Every person you teach has different financial habits, emotional connections with money, and current financial realities – each learner is different, and their unique needs should be considered in the programming.
From an early age, our financial attitudes and habits start to form. Parents, advertisers, peers, and influencers shape our children’s financial behaviors – often for the worse. Brown University’s research on chores demonstrates that financial habits tend to form and take firm root by as young as age nine. 
Unfortunately, Americans are not developing ideal habits for long-term financial security. Instead, an array of data demonstrate the need for learning a different approach. For example, 84% fall short of retirement savings targets ; 48% are poor or low-income ; 46% do not have $400 on hand for an emergency ; and 72% are experiencing financial stress .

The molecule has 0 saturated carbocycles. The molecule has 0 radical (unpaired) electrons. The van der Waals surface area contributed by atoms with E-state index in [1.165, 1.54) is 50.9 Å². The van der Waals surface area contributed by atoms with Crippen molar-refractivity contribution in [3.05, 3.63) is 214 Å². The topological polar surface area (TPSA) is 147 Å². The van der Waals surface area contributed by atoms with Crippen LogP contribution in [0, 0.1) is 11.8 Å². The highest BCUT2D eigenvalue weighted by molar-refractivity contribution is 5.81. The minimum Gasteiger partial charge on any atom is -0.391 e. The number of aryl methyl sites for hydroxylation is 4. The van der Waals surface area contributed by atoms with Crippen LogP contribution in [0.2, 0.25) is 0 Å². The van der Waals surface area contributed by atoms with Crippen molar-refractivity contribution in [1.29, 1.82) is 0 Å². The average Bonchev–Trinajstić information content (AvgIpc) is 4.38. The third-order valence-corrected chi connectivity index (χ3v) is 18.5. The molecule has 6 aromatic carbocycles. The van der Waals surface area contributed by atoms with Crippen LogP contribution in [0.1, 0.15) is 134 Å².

Short on Retirement Savings Targets
Poor or Low-income Households
Do Not Have $400 for Emergencies
Experiencing Financial Stress
To reach these goals, the program is built around research-based instructional methodologies, including: